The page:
The things you really learn are negotiation skills and an ability to compromise and move things around. Any opportunities where you can do that will pay off with your career in management, and it doesn't need to be in medicine. If you're involved in a sporting organisation, a musical organisation, and you're doing anything managerial that will really stand you in good stead for a career in management.
The key thing is: always learn. I do lots of reading, and you need to read around the subject of leadership, learn from the leaders who inspire you and take on the bits that you think are relevant for you. Obviously, there are certain aspects of some leaders who you probably don't want to take on.
Steve Jobs was amazing, but clearly a very difficult person to work with, so I have no intention of wanting to be anything like Steve Jobs, but I can 100% recognise what an amazing organisation he created. Learning from others, I think, is key.
Would you recommend any extra qualification in business or management?
My true leader role model was a guy called John Moxham, who used to be the medical director at King’s. He was the dean of the medical school. He was the head of strategy for King’s Health Partners.
The key thing about him was that he was just wonderful to everybody, and always made you feel valued. I heard him give a talk on this, and the first thing he said was that he'd never had any course or training in management, and it was just something he learned going through life.
Doing a course is fine. I didn't do a formal course in management, but I run the service delivery management and leadership module on the MSc that I helped to create. You have to accept that with any course there's an element of brainwashing, that you're going to learn stuff that is going to affect you as you move on.
The key thing is to get the tools that those courses offer and work out how to use them, and then work out how to create what it is that you're looking for using the tools that you've learned from the course. The course is not the be-all and end-all. The be-all and end-all is actually doing the job and learning from the people that are around you.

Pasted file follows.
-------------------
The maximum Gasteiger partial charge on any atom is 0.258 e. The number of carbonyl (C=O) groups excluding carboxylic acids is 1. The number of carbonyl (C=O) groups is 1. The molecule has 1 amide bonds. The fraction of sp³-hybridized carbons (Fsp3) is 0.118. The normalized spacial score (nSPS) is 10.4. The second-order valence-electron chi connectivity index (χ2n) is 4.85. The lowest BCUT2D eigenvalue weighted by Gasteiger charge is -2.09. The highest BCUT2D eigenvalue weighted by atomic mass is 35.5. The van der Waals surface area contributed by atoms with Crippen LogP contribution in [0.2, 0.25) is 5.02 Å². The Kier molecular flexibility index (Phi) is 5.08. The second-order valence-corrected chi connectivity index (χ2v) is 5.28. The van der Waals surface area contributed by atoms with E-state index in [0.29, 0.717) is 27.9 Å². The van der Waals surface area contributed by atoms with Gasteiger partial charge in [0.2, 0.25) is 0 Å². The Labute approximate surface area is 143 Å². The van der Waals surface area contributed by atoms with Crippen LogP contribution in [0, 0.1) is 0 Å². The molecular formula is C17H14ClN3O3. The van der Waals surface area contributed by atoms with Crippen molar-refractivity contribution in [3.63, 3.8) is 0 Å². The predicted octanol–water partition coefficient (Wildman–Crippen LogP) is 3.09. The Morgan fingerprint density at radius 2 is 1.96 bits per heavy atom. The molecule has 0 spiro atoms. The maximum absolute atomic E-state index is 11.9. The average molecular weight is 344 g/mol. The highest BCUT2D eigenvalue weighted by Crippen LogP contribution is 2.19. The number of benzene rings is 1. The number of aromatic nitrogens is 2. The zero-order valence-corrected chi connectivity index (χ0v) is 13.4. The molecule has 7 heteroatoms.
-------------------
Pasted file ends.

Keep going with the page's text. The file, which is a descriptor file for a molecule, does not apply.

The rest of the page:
What are the challenges of being a clinical director?
It won't surprise you that a key problem is finances and managing the income and the expenditure. Planning for the future is challenging, and if you stand still you're effectively going backwards.
You do need to plan for the future and think about how you're going to develop and improve the services you're involved with.
The hardest thing has been some interactions with certain individuals. You really need to have many different ways of working with many different people.
Not everybody sees the world as you do. However, if you work with them effectively you can make things a lot better. Learning different ways of working with different people is the greatest skill, but it can be quite challenging.
Do you find combining a management job and a clinical job difficult?
Not really. When I am clinical I try to separate myself completely from my managerial responsibilities, and I've got a deputy who helps me to keep that going. I think you see the world differently when you're a clinical manager because you're always thinking about quality, about risk, about governance, about finances, and about people and workforce.
Ultimately, you're a paediatrician, and finally you're doing the bit of the job that you were trained to do. I love being the general paediatrician consultant of the week and on the wards. I'm on this weekend and actually looking forward to it. Certainly, still the bit of the job I love the most is being clinical.
How has Covid affected the care of children?
It's been a real difficult journey, as it has for everybody. In terms of the degree of the clinical service being affected by Covid directly, paediatrics was relatively spared. We did have lots of admissions in wave two but, because of social distancing, we had far fewer admissions with bronchiolitis, and other infections, than we would normally have.
The actual number of patients that we had coming through paediatrics was significantly less than we would have in a normal winter. However, like everyone else, we had to deal with our workforce becoming unwell, the redeployment of juniors, consultants and the nursing staff, the stopping of the elective surgical operating lists, and the stopping of routine paediatric outpatients. That has left us with a massive hill to climb to get back in control of our waiting list for surgery and for outpatients.